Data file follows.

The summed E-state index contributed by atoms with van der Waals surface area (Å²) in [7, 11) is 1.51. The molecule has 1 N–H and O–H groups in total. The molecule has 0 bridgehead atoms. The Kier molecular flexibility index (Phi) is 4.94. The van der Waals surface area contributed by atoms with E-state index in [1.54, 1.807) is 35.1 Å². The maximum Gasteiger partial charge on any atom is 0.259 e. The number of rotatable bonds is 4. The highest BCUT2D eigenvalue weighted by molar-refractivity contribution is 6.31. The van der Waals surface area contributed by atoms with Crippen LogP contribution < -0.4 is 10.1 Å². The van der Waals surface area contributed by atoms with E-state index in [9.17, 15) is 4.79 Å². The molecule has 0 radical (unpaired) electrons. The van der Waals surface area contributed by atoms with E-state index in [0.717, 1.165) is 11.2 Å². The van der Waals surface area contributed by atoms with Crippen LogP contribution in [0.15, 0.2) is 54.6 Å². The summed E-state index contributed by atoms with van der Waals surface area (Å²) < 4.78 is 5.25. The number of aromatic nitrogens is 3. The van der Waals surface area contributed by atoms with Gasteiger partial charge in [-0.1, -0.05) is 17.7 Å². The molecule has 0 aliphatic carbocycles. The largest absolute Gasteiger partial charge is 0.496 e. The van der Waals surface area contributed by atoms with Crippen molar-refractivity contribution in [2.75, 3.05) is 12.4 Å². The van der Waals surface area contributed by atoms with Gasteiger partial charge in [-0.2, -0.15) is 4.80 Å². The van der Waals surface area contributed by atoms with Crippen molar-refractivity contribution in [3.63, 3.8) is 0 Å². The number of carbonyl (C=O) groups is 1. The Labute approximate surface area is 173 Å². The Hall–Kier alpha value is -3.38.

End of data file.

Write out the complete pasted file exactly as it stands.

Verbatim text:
The summed E-state index contributed by atoms with van der Waals surface area (Å²) in [7, 11) is 1.51. The molecule has 1 N–H and O–H groups in total. The molecule has 0 bridgehead atoms. The Kier molecular flexibility index (Phi) is 4.94. The van der Waals surface area contributed by atoms with E-state index in [1.54, 1.807) is 35.1 Å². The maximum Gasteiger partial charge on any atom is 0.259 e. The number of rotatable bonds is 4. The highest BCUT2D eigenvalue weighted by molar-refractivity contribution is 6.31. The van der Waals surface area contributed by atoms with Crippen LogP contribution < -0.4 is 10.1 Å². The van der Waals surface area contributed by atoms with E-state index in [9.17, 15) is 4.79 Å². The molecule has 0 radical (unpaired) electrons. The van der Waals surface area contributed by atoms with E-state index in [0.717, 1.165) is 11.2 Å². The van der Waals surface area contributed by atoms with Crippen LogP contribution in [0.15, 0.2) is 54.6 Å². The summed E-state index contributed by atoms with van der Waals surface area (Å²) < 4.78 is 5.25. The number of aromatic nitrogens is 3. The van der Waals surface area contributed by atoms with Gasteiger partial charge in [-0.1, -0.05) is 17.7 Å². The molecule has 0 aliphatic carbocycles. The largest absolute Gasteiger partial charge is 0.496 e. The van der Waals surface area contributed by atoms with Crippen molar-refractivity contribution in [2.75, 3.05) is 12.4 Å². The van der Waals surface area contributed by atoms with Gasteiger partial charge in [-0.2, -0.15) is 4.80 Å². The van der Waals surface area contributed by atoms with Crippen molar-refractivity contribution in [3.63, 3.8) is 0 Å². The number of carbonyl (C=O) groups is 1. The Labute approximate surface area is 173 Å². The Hall–Kier alpha value is -3.38.